SAN FRANCISCO, CA—Sofosbuvir-based antiviral therapies do not affect CD4+ count in patients with cancer who are monoinfected with the hepatitis C virus (HCV), reported Andreas Kyvernitakis, MD, from the University of Texas MD Anderson Cancer Center, Houston, TX, at The Liver Meeting® 2015.
“Antiviral therapies containing pegylated interferon or ribavirin have been associated with hematological effects, such as reduction of CD4+ T cell count in hepatitis C virus (HCV)/HIV coinfected patients,” Dr. Kyvernitakis and colleagues noted. Although new direct-acting antivirals (DAAs) “have dramatically improved sustained virological rates for HCV infection,” their effect on the immune system is not well characterized, and the effect of such agents on CD4+ T cell counts in patients with cancer infected with HCV “is not known,” they added.
To investigate the effect of different antiviral therapies, including DAAs, on CD4+ count in this population, the investigators evaluated the medical records of 75 patients treated with antiviral therapies at MD Anderson retrospectively from January 2010 to October 2012 and prospectively from November 2012 to November 2015.
The team compared CD4+ T cell counts pre- and post-therapy as well as within patients who received interferon-based therapy vs. DAA-based therapy. Multivariable linear regression was used to compare CD4+ counts after treatment.
Median age of the patients at HCV treatment initiation was 57 years; 50% were male and 56%, white. A total of 69% had HCV genotype 1 infection and 41% had cirrhosis. The patients had either solid tumors (60%) or hematological malignancies (40%).
Patients were administered pegylated interferon alpha + ribavirin (n=17); telaprevir +pegylated interferon alpha + ribavirin (n=6); sofosbuvir + pegylated interferon alpha + ribavirin (n=8); sofosbuvir + ribavirin (n=14); sofosbuvir + simeprevir (n=17); sofsobuvir + ledipasvir (n=14); or sofosbuvir + ledipasvir + ribavirin (n=4).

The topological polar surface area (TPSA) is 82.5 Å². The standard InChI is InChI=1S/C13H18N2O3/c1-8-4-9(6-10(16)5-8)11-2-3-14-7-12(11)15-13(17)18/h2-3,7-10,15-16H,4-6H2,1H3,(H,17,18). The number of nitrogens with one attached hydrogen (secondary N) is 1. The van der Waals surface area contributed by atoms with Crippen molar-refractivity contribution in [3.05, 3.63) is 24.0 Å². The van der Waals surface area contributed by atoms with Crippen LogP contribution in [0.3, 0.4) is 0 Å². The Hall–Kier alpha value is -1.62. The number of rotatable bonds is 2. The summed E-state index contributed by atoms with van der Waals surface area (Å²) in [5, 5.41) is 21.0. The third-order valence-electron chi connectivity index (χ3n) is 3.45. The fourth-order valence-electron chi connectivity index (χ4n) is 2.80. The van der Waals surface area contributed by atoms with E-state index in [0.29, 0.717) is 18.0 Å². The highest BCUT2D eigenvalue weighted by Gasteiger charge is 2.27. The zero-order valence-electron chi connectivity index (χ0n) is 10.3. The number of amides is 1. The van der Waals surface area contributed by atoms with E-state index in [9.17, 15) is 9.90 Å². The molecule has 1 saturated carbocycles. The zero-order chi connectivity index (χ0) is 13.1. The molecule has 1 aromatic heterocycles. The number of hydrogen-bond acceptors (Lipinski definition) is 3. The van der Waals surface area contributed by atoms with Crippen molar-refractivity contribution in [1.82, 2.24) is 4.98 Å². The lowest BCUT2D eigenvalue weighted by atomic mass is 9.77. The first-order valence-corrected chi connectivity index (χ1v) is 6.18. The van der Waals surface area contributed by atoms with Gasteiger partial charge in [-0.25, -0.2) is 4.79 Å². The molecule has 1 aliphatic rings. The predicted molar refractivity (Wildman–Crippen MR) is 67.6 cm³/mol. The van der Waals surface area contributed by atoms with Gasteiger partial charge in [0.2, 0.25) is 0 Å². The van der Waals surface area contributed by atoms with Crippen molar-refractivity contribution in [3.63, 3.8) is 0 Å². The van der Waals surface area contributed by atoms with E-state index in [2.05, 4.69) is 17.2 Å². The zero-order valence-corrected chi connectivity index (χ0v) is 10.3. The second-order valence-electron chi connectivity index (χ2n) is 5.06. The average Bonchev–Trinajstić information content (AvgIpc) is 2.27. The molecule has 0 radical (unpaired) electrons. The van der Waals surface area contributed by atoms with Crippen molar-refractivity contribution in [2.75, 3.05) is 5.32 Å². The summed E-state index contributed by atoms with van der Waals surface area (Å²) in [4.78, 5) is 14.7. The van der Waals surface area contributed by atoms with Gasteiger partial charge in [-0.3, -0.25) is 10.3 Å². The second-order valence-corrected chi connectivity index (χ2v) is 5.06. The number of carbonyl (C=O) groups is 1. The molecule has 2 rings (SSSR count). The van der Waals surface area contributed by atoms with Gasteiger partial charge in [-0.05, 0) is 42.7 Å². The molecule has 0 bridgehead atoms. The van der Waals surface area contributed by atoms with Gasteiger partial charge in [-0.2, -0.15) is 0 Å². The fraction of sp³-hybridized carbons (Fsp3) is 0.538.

The results showed a significant decline in CD4+ count post-treatment in patients who received interferon-containing therapy compared with pre-treatment levels (mean cells/µL 712 vs. 323; P=0.0004). There was no significant change in patients who received DAA-containing antiviral therapy (mean cells/µL 651 vs. 617; P=0.34).
“After excluding those who received chemotherapy within 12 months before antiviral therapy, patients who received DAA-containing antiviral therapy had at an average, 296 (95% CI: 151-441; P<0.0001) more cells/µL at the end of treatment than those who received interferon-containing antiviral therapy,” the study results showed. In addition, the rate of sustained virologic response at 12 weeks was higher in those who received DAA-containing antiviral therapy compared with those whose therapy contained interferon, 87% vs. 64% (P=0.1).
“Further research is needed to explore if a more competent adaptive immune system contributes to an improved response after DAA-containing antiviral therapy,” Dr. Kyvernitakis concluded.